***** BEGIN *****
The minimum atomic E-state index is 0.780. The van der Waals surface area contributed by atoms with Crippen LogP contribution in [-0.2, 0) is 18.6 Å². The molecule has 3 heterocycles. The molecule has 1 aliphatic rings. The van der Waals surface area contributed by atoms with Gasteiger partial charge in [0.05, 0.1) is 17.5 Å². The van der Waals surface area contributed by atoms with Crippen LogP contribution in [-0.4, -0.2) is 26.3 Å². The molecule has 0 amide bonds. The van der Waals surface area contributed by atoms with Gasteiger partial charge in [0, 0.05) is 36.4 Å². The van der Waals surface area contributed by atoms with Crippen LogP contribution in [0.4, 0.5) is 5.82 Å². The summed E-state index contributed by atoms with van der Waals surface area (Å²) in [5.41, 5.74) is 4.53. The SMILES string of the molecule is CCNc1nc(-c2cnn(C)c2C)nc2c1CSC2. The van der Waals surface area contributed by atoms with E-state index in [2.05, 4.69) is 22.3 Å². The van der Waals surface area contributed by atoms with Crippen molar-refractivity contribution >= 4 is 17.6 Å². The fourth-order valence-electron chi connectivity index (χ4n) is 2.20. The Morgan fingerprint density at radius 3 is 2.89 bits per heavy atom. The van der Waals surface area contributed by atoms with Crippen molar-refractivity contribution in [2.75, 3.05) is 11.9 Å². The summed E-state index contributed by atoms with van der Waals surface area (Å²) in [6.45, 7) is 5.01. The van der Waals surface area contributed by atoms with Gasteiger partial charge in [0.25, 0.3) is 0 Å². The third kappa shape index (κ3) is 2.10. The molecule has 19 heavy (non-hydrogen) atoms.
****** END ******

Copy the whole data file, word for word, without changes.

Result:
The minimum atomic E-state index is 0.780. The van der Waals surface area contributed by atoms with Crippen LogP contribution in [-0.2, 0) is 18.6 Å². The molecule has 3 heterocycles. The molecule has 1 aliphatic rings. The van der Waals surface area contributed by atoms with Gasteiger partial charge in [0.05, 0.1) is 17.5 Å². The van der Waals surface area contributed by atoms with Crippen LogP contribution in [-0.4, -0.2) is 26.3 Å². The molecule has 0 amide bonds. The van der Waals surface area contributed by atoms with Gasteiger partial charge in [0, 0.05) is 36.4 Å². The van der Waals surface area contributed by atoms with Crippen LogP contribution in [0.4, 0.5) is 5.82 Å². The summed E-state index contributed by atoms with van der Waals surface area (Å²) in [5.41, 5.74) is 4.53. The SMILES string of the molecule is CCNc1nc(-c2cnn(C)c2C)nc2c1CSC2. The van der Waals surface area contributed by atoms with E-state index in [2.05, 4.69) is 22.3 Å². The van der Waals surface area contributed by atoms with Crippen molar-refractivity contribution >= 4 is 17.6 Å². The fourth-order valence-electron chi connectivity index (χ4n) is 2.20. The Morgan fingerprint density at radius 3 is 2.89 bits per heavy atom. The van der Waals surface area contributed by atoms with Crippen molar-refractivity contribution in [2.75, 3.05) is 11.9 Å². The summed E-state index contributed by atoms with van der Waals surface area (Å²) in [6.45, 7) is 5.01. The van der Waals surface area contributed by atoms with Gasteiger partial charge in [0.25, 0.3) is 0 Å². The third kappa shape index (κ3) is 2.10. The molecule has 19 heavy (non-hydrogen) atoms.